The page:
Ahmedabad, Mar 30 (PTI) The CAG has expressed dissatisfaction over the Gujarat government’s efforts to control salinity ingress in coastal areas, saying the delay in implementing various works has escalated the project cost by 455 per cent.
A report by the Comptroller and Auditor General of India (CAG) on the Salinity Ingress Prevention Scheme (SIPS) was tabled in the state Legislative Assembly on Wednesday.
The government has not enacted a law in this regard despite being recommended by a high-level committee (HLC) almost 40 years ago, it pointed out.
The CAG noted that the state government had appointed two HLCs in 1976 and 1978 to study the problem and suggest appropriate measures to save ground water in coastal areas from getting affected by the ingress of sea water towards land.
Both these HLCs submitted their reports, having various recommendations, between 1978 and 1984, the CAG said, adding all these reports were accepted by the Gujarat government in the subsequent years.
The recommendations included construction of tidal regulators or “bandharas”, check dams, recharge wells and reservoirs, tidal-cum-demonstration (TCD) farms, afforestation and coastal land reclamation.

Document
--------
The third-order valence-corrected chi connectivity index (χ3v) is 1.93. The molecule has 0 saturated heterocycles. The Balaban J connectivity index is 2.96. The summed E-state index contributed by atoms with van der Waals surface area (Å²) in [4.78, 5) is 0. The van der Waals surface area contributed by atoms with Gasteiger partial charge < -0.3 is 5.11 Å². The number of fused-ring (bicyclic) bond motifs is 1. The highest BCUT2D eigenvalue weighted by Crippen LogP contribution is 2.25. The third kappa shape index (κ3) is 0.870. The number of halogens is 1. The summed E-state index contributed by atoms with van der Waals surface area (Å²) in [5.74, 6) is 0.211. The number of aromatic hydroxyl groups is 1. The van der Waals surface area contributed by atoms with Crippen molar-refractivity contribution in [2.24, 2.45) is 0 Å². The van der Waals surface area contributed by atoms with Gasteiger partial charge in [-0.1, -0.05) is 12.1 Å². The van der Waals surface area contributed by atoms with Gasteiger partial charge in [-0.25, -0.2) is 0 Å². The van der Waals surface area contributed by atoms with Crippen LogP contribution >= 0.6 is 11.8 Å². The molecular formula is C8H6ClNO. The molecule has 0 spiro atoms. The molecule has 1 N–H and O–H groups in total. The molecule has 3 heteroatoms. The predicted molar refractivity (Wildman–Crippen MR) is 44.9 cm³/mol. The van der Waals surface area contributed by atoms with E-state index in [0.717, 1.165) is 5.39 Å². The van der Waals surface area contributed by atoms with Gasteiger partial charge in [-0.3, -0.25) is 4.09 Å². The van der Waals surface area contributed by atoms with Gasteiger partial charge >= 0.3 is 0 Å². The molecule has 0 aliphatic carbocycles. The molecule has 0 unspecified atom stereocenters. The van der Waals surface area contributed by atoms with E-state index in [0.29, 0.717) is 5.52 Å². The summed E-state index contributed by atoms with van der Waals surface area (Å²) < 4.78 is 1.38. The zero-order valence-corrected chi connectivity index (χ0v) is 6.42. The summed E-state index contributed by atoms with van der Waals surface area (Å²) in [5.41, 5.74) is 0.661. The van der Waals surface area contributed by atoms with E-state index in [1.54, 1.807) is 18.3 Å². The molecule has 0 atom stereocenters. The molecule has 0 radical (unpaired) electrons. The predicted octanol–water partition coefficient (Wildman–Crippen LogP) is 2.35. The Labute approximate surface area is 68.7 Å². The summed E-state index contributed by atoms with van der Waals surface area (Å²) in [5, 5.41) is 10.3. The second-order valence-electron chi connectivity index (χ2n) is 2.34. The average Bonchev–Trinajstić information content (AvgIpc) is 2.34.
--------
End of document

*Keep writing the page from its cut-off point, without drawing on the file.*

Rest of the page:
But, when the CAG conducted its audit on the status of the implementation of recommendations under SIPS, it found that “except in case of check dams and recharge wells, the progress of works was very slow even after lapse of 25 to 39 years since the acceptance of reports of HLCs”.
The CAG said, “No or limited action was taken for the establishment of tidal-cum-demonstration farms, coastal land reclamation, gully plugging and afforestation.” “Even the plan document, detailed project report and budget estimates were not prepared for these activities,” it said.
The apex auditor also said that as against the original cost of Rs 789.65 crore, which was estimated for the project by HLCs, an expenditure of Rs 1,045.65 crore was incurred up to March 2017.
“For the remaining works, the estimate was revised to Rs 2,544.79 crore. Thus, due to the delay in implementation of the recommended works, cost of scheme escalated by 455 per cent,” the CAG said.
The CAG also noted that though the HLCs, way back in 1978, recommended enacting a law “to impose control on the excessive use of ground water”, no such legislation was brought by the government as on end of 2017.
The CAG rapped Gujarat for failing to bring such a law and observed that such a legislation had already been enacted and implemented in states like Goa, Tamil Nadu, Kerala and West Bengal.
“But, it was not enacted and implemented by Gujarat.
Thus, the fact remains that no management techniques recommended by the HLCs have been implemented even after a lapse of 25 to 39 years of its acceptance by the state government,” the CAG noted.
This is published unedited from the PTI feed.